Admittedly, the Ottawa Senators suck up a lot of oxygen when you talk about teams on clear rebuild paths with pending unrestricted free agents to offload.
When you have talents on par with Mark Stone and Matt Duchene, another guy in Ryan Dzingel who’s having a career year, add in the fact that it’s a Canadian team, and cover everything with a layer of “going to the race track to see the wrecks,” that’s always going to draw a lot of eyes in this league.
Less often discussed, however, is the fact that the New York Rangers seem to be in utter disarray and have a surfeit of attractive players of their own to offer up. The conventional wisdom has been that both Kevin Hayes and Mats Zuccarello have been on the trade docket pretty much all season; it was always a question of “when” and not “if” with both of them. More recently, you’ve seen Chris Kreider’s name get brought up as well, even as he’s signed through the end of next season.
None of them have Stone’s overall quality or Duchene’s star power, but they’re all better than Dzingel. All have comparable levels of production to Dzingel, sure, but generally much better underlying numbers and certainly longer track records. This despite the fact that Hayes and Kreider are about the same age as Dzingel. Zuccarello, obviously, is on the wrong side of 30 but still scoring at a high level.
Any of them would be good adds for a contending team. Not game-breakers like Stone or high-end second-line players like Duchene (that is, high-end on an already-good team), but certainly guys who are going to move the needle for you.
And yet, the entire hockey world is focused only on Ottawa, perhaps because of the will-they-won’t-they saga surrounding all three of these trades, and the fact that everyone — including NHL executives — is incredulous that it’s dragged on this long. The fact that Zuccarello was saying for months, “Yeah I know I’m getting traded and that’s fine I guess,” kinda killed the drama on that one for the Rangers.
But the reason it’s strange that this isn’t being talked about is because, unlike the Senators, the Rangers don’t really have a particularly intriguing crop of young players available to them. There’s no Brady Tkachuk there. Certainly no Thomas Chabot. Maybe not even a Logan Brown.
Filip Chytil intrigues but has been healthy-scratched a little too often for reasons that are hard to fully understand (something about playing too many games in a season?). Vitali Kravstov hasn’t really impressed as a rookie in the KHL but he’s also barely 19. Lias Andersson, who knows, but the early NHL track record isn’t great. Maybe there’s room to get excited about Alex Georgiev, who’s been a little less than average this season, but how many games can we reasonably expect him to get in the next two or three years unless Henrik Lundqvist starts summering on Robidas Island?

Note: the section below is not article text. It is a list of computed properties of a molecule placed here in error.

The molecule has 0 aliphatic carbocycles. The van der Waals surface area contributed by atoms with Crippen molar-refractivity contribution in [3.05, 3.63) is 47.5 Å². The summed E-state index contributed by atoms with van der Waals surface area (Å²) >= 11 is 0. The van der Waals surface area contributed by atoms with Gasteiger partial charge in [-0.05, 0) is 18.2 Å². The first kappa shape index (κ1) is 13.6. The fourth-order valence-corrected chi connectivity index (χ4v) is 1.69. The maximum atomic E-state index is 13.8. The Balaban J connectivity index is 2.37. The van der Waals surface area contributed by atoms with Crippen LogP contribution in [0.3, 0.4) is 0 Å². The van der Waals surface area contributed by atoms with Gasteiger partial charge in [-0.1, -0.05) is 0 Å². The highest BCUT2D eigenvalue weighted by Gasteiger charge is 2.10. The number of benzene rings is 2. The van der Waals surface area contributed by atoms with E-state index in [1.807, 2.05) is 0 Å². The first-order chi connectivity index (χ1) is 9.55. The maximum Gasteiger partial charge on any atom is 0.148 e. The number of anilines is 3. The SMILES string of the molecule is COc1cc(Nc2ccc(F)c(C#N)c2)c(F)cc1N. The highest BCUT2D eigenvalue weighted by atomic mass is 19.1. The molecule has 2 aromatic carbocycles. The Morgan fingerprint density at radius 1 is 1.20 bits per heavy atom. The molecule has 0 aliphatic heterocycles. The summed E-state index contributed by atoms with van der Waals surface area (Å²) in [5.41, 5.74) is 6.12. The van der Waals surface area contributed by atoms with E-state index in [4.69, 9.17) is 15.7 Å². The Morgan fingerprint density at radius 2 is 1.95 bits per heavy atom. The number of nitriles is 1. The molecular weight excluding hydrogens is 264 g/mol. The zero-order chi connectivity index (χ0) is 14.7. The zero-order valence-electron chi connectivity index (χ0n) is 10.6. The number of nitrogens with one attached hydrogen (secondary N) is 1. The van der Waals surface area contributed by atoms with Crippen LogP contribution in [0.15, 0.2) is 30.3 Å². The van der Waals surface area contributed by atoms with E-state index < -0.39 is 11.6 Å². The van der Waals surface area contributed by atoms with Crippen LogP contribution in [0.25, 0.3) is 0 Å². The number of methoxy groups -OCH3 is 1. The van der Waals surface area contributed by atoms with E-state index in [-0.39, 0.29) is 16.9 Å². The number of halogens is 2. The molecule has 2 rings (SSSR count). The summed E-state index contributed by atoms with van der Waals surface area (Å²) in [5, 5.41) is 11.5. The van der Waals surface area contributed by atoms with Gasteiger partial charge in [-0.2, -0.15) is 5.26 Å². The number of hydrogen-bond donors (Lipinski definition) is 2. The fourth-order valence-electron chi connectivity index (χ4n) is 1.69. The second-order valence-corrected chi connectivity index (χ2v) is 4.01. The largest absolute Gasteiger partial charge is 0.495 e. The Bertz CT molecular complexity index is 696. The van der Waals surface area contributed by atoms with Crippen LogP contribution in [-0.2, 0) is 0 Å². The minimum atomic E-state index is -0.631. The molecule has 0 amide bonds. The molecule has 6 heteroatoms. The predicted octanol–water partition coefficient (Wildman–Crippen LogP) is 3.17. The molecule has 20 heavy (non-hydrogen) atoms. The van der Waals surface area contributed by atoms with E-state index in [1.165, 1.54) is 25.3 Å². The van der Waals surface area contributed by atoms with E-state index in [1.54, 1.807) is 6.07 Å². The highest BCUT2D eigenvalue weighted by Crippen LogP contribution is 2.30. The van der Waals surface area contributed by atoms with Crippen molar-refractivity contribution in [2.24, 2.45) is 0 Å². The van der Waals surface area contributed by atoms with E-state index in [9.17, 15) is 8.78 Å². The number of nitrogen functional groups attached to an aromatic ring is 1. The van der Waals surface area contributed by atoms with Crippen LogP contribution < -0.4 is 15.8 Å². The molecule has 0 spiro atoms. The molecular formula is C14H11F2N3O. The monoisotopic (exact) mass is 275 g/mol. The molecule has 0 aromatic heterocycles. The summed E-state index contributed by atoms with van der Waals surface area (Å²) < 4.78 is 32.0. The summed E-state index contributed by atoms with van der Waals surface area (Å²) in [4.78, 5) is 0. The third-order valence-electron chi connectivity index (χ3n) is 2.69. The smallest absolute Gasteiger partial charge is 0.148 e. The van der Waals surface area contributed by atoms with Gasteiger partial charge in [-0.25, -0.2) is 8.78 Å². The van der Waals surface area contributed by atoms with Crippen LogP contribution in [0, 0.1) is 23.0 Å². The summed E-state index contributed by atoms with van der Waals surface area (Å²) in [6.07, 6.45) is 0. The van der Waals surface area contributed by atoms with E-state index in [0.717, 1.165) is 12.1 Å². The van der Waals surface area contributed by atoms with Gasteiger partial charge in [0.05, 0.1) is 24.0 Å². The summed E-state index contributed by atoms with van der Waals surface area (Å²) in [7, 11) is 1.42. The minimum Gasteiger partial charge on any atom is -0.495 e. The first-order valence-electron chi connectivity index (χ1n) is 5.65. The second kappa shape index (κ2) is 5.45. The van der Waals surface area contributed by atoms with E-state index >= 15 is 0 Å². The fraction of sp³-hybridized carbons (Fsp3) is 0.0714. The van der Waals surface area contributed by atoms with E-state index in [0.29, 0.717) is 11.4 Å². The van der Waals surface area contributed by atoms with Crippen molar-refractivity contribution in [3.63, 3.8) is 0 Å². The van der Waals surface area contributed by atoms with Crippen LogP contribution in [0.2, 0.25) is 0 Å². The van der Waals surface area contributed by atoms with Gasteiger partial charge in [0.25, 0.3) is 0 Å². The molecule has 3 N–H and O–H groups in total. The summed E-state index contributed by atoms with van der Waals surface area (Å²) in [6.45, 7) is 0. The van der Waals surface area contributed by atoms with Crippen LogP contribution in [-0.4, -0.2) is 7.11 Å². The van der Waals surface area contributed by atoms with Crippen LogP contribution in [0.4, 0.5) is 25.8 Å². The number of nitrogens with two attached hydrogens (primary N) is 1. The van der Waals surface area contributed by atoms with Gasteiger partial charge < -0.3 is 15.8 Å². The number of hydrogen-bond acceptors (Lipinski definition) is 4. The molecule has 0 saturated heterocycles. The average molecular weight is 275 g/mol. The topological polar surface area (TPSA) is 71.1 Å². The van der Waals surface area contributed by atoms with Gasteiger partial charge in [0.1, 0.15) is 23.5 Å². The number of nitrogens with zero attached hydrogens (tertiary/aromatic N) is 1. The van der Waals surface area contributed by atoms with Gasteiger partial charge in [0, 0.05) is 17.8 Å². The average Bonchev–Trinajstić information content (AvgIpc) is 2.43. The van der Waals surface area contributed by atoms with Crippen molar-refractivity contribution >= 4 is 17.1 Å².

And so this deadline is a big one for the Rangers. Try to get two first-round picks out of those guys, and failing that maybe a second or three. You can also see what’s out there for a guy like Adam McQuaid (probably nothing) or maybe even Mika Zibanejad (probably a lot, given that he’s playing at a point a game, looks great, and is signed for four more years at an affordable price).
The point is the Rangers have done a pretty good job of scouting and developing talent in recent years, but the rebuild began with the McDonagh/Miller double-trade. The Rangers get Tampa’s first-round pick if the Bolts win the Cup this year (fairly likely) but that’s obviously capped at No. 31. It stays a late second-round pick if they don’t.
The thing you need from a rebuild, which the team has broadly acknowledged both in word and deed, is an elite talent or three. The Rangers don’t have that. Their poor finish in the standings this year — they’re 21st in points percentage — will help ensure they get a decent crack at it, but they need to get worse to have the best possible chance at a Kaapo Kakko or Jack Hughes.
Sell these guys off and that starts to get you closer, as well as providing you with a few extra lottery tickets. The Rangers should have started the process of selling off Hayes and Zuccarello a month ago to maximize their odds. Unfortunately, the market has been stalled while the Sens make a big kabuki show dithering over whether they’ll re-sign guys they almost certainly won’t re-sign.
Which, hey, that’s life and it’s not like the Rangers are going to keep these guys, regardless of whether the Sens push all their high-profile pending UFAs to market.
But still, the Rangers continue to be what they shouldn’t: Bad, but not bad enough to get a high chance at drafting elite talent. Instead, you watch this team and it seems like they’re currently just on a path to be the 10th-worst team in the league for the next few years.
Which isn’t really a rebuild at all. At least, not the right kind.
All stats via Corsica unless otherwise noted.
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